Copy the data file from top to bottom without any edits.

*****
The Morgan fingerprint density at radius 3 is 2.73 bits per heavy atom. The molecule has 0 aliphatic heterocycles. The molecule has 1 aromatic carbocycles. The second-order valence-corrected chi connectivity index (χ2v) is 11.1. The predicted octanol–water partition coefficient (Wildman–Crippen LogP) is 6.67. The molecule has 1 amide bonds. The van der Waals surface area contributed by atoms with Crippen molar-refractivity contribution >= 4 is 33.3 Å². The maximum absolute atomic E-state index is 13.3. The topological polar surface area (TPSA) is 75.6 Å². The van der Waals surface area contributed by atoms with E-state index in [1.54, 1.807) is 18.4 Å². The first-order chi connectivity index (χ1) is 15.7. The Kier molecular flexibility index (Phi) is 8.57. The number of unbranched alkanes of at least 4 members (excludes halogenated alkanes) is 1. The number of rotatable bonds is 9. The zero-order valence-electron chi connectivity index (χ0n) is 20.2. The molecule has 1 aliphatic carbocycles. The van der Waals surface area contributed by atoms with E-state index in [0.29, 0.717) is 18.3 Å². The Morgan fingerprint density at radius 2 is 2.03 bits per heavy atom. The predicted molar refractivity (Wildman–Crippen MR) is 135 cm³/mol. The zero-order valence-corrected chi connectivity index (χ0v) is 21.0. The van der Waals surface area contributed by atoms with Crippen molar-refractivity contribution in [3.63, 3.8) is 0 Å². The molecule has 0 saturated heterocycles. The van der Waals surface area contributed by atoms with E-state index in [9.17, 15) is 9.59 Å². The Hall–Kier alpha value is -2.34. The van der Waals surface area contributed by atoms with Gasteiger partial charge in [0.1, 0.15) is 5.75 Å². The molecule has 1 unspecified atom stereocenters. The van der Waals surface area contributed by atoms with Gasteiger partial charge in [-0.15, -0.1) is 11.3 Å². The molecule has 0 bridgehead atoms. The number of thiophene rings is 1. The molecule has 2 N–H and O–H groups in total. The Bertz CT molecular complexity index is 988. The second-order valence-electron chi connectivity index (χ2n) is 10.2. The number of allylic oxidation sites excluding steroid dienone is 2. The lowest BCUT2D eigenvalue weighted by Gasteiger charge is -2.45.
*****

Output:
The Morgan fingerprint density at radius 3 is 2.73 bits per heavy atom. The molecule has 0 aliphatic heterocycles. The molecule has 1 aromatic carbocycles. The second-order valence-corrected chi connectivity index (χ2v) is 11.1. The predicted octanol–water partition coefficient (Wildman–Crippen LogP) is 6.67. The molecule has 1 amide bonds. The van der Waals surface area contributed by atoms with Crippen molar-refractivity contribution >= 4 is 33.3 Å². The maximum absolute atomic E-state index is 13.3. The topological polar surface area (TPSA) is 75.6 Å². The van der Waals surface area contributed by atoms with E-state index in [1.54, 1.807) is 18.4 Å². The first-order chi connectivity index (χ1) is 15.7. The Kier molecular flexibility index (Phi) is 8.57. The number of unbranched alkanes of at least 4 members (excludes halogenated alkanes) is 1. The number of rotatable bonds is 9. The zero-order valence-electron chi connectivity index (χ0n) is 20.2. The molecule has 1 aliphatic carbocycles. The van der Waals surface area contributed by atoms with E-state index in [0.29, 0.717) is 18.3 Å². The Morgan fingerprint density at radius 2 is 2.03 bits per heavy atom. The predicted molar refractivity (Wildman–Crippen MR) is 135 cm³/mol. The zero-order valence-corrected chi connectivity index (χ0v) is 21.0. The van der Waals surface area contributed by atoms with Crippen molar-refractivity contribution in [3.63, 3.8) is 0 Å². The molecule has 0 saturated heterocycles. The van der Waals surface area contributed by atoms with E-state index in [9.17, 15) is 9.59 Å². The Hall–Kier alpha value is -2.34. The van der Waals surface area contributed by atoms with Gasteiger partial charge in [0.1, 0.15) is 5.75 Å². The molecule has 1 unspecified atom stereocenters. The van der Waals surface area contributed by atoms with Gasteiger partial charge in [-0.15, -0.1) is 11.3 Å². The molecule has 0 bridgehead atoms. The number of thiophene rings is 1. The molecule has 2 N–H and O–H groups in total. The Bertz CT molecular complexity index is 988. The second-order valence-electron chi connectivity index (χ2n) is 10.2. The number of allylic oxidation sites excluding steroid dienone is 2. The lowest BCUT2D eigenvalue weighted by Gasteiger charge is -2.45.